If you're heading for Great Britain and wonder whether you'll be able to find the castle that Anthony Andrews called home in "Brideshead Revisited" or the jetty on which Meryl Streep pondered her future in "The French Lieutenant's Woman," wonder no more.
In a stroke of inspiration, the British Tourist Authority has published "The Movie Map," a free pamphlet that lists the various locations where 75 popular film and television programs have been filmed over the past half-century.
The map, which covers England, Scotland and Wales, pinpoints the locations of each film or TV show, and is accompanied by a brief description. Included are such films as "Brighton Rock" (filmed in Brighton, not surprisingly) and "Chariots of Fire" (Cambridge, Eton and Bebington), and television programs from "Upstairs Downstairs" (165 Eaton Place, London SW1) to "Rumpole of the Bailey" (Lincoln's Inn and the Old Bailey Law Courts, in London).
The Movie Map also suggests touring itineraries to follow based on either romantic programs, historical dramas, the classics or murder, mystery and suspense. Also included is information on the Museum of the Moving Image in London and the National Museum of Photography, Film and Television in Bradford.
Oh, yes, for those still wondering, "Brideshead Revisited" was shot in Oxford at Castle Howard in North Yorkshire and Tatton Park in Knutsford. "The French Lieutenant's Woman" was filmed on location at Lyme Regis in Dorset and Kingswear, Devon.
For a free copy of the pamphlet, write to the British Tourist Authority, 350 S. Figueroa St., Suite 450, Los Angeles 90071, or call (213) 628-3525.
Travel Quiz: With an average of 463 inches of rain per year, it is the wettest spot on Earth. Where is it?
Alaska and Beyond: Those of an adventurous mind might be attracted by a service to be pioneered by Alaska Airlines next summer. For 10 weeks, starting June 17, the airline will offer three flights a week from Anchorage across the Bering Sea to the Soviet Far East.
The flights will touch down at Magadan, 4 1/2 hours by air from Anchorage, and Kharbarovsk, another two hours distant. Both are popular hunting and fishing spots among the Soviets, according to the airline, which will arrange package tours as well as individual travel.
Papua New Guinea by Freighter: Columbus Line has announced a new passenger service from Hong Kong to Papua New Guinea, with stops in Singapore and Indonesia. The round trip of about 32 days includes calls at such ports as Jakarta and Surabuya, Indonesia, and Port Moresby, Lae, Rabaul and Kimbe, Papua New Guinea. The ships, which carry up to 10 passengers, have German officers and a Samoan crew.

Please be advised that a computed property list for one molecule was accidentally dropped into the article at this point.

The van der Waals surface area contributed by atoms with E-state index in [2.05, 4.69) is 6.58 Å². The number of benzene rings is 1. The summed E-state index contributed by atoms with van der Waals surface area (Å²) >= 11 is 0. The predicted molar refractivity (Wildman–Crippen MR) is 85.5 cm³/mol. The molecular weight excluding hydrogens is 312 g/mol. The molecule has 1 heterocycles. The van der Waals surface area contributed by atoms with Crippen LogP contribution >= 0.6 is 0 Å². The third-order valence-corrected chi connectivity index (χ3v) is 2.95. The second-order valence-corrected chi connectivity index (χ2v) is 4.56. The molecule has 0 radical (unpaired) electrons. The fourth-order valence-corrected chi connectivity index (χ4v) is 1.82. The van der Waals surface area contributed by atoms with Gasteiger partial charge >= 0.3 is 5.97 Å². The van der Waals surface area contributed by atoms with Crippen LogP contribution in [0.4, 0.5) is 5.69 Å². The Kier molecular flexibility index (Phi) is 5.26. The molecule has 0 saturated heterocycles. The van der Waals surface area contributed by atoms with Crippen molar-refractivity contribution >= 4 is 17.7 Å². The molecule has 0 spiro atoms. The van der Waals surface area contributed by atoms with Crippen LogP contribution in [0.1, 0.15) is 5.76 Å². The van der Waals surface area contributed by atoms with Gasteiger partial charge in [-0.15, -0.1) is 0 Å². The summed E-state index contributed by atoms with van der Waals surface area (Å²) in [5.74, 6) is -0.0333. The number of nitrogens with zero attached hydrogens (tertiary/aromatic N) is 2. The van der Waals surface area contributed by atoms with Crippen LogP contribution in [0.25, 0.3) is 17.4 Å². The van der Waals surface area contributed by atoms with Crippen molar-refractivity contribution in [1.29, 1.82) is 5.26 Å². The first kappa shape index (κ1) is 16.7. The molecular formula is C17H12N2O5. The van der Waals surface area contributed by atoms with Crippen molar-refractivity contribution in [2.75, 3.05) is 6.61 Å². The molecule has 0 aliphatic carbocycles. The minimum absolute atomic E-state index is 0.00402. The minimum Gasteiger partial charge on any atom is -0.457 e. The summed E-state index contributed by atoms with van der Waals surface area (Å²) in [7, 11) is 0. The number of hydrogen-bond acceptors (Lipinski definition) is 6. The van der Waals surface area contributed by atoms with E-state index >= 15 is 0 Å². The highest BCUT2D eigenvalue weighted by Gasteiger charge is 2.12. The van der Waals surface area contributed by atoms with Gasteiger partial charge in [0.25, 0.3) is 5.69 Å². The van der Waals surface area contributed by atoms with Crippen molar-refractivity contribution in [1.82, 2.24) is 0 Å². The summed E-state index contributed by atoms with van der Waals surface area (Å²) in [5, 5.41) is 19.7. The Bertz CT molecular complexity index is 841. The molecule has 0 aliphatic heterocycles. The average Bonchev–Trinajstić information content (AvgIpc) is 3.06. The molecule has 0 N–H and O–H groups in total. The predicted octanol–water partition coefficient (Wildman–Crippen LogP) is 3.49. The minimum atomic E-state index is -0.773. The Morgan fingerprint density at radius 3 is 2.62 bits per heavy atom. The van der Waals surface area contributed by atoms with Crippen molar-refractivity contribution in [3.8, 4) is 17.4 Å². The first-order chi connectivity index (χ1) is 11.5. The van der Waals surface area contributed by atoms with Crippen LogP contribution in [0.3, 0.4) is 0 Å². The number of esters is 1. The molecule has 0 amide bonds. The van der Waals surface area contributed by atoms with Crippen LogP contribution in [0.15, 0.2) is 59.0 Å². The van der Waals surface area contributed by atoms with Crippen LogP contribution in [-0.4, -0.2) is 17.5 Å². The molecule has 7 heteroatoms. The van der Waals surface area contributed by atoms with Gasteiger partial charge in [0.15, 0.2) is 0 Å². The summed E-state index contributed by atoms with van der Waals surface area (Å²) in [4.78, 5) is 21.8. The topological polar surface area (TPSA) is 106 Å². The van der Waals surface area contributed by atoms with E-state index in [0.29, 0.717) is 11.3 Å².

Quick Fact: More than 50% of the world's marbles are manufactured in Clarkesburg, W.Va.
Childhood Memories: For those interested in showing their children what life was like when they themselves were young, the Smithsonian Institution has put together a memorable exhibit that will remain on display until April.
"This Is Your Childhood, Charlie Brown: Children and American Culture 1945-1968," is composed of more than 525 artifacts and graphics, including such wonders as a Davy Crockett coonskin cap, an Easy-Bake toy oven and other toys from the Cold War era.
Excerpts from 1950s classroom films, "Peanuts" television specials and other visual material also will be shown on three video stations that are part of the exhibit, which is the first stage of a long-term project by the Institution to document everyday life in the mid-20th Century.
Something Fishy: The new Texas State Aquarium in Corpus Christi lured more than 250,000 visitors during its first two months of operation this fall.
The aquarium offers several educational programs including family trips to the marshlands and endangered sea turtle habitat on Mustang Island.
Quick Fact: At least 10 million people are celebrating a birthday today.
New Airline: The South Korean government has granted permission for the nation's second carrier, Asiana Airlines, to join Korean Airlines in providing service to the United States and 18 Asian capitals. Destination cities in the United States have not yet been determined.
Irish-American Museum: The Irish American Heritage Museum, which opened its doors last June on Route 145 in East Durham, N.Y., is seeking help to tell the story of the Irish in America. Those interested in donating items or wanting additional information can contact Thomas Harrington, the museum's director, at 19 Clinton Ave., Albany, N.Y.
Quick Fact: An average of 2,712 square feet of the world's rain forests are destroyed every minute.
Quiz Answer: Tutunendo, Colombia.